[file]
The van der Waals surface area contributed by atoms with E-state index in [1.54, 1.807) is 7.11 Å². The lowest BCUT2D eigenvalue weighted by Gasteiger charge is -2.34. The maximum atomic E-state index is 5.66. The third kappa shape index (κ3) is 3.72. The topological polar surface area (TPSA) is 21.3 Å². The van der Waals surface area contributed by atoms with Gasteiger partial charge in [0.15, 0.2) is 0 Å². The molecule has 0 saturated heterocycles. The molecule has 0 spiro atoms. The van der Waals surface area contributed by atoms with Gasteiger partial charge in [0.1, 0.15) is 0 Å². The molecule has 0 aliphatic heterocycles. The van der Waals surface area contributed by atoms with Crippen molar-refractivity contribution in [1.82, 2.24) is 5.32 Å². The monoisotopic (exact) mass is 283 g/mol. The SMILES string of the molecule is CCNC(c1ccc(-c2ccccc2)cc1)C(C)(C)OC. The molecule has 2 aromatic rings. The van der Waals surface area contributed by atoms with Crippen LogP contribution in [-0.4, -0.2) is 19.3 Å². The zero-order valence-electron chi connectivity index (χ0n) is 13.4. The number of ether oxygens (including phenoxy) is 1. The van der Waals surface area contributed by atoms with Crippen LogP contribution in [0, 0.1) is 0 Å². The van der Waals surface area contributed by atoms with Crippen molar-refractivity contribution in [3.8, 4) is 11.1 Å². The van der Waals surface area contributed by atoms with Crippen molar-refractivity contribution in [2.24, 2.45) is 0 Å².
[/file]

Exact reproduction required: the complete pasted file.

The van der Waals surface area contributed by atoms with E-state index in [1.54, 1.807) is 7.11 Å². The lowest BCUT2D eigenvalue weighted by Gasteiger charge is -2.34. The maximum atomic E-state index is 5.66. The third kappa shape index (κ3) is 3.72. The topological polar surface area (TPSA) is 21.3 Å². The van der Waals surface area contributed by atoms with Gasteiger partial charge in [0.15, 0.2) is 0 Å². The molecule has 0 saturated heterocycles. The molecule has 0 spiro atoms. The van der Waals surface area contributed by atoms with Gasteiger partial charge in [0.1, 0.15) is 0 Å². The molecule has 0 aliphatic heterocycles. The van der Waals surface area contributed by atoms with Crippen molar-refractivity contribution in [1.82, 2.24) is 5.32 Å². The monoisotopic (exact) mass is 283 g/mol. The SMILES string of the molecule is CCNC(c1ccc(-c2ccccc2)cc1)C(C)(C)OC. The molecule has 2 aromatic rings. The van der Waals surface area contributed by atoms with Crippen LogP contribution in [-0.4, -0.2) is 19.3 Å². The zero-order valence-electron chi connectivity index (χ0n) is 13.4. The number of ether oxygens (including phenoxy) is 1. The van der Waals surface area contributed by atoms with Crippen LogP contribution in [0, 0.1) is 0 Å². The van der Waals surface area contributed by atoms with Crippen molar-refractivity contribution in [3.8, 4) is 11.1 Å². The van der Waals surface area contributed by atoms with Crippen molar-refractivity contribution in [2.24, 2.45) is 0 Å².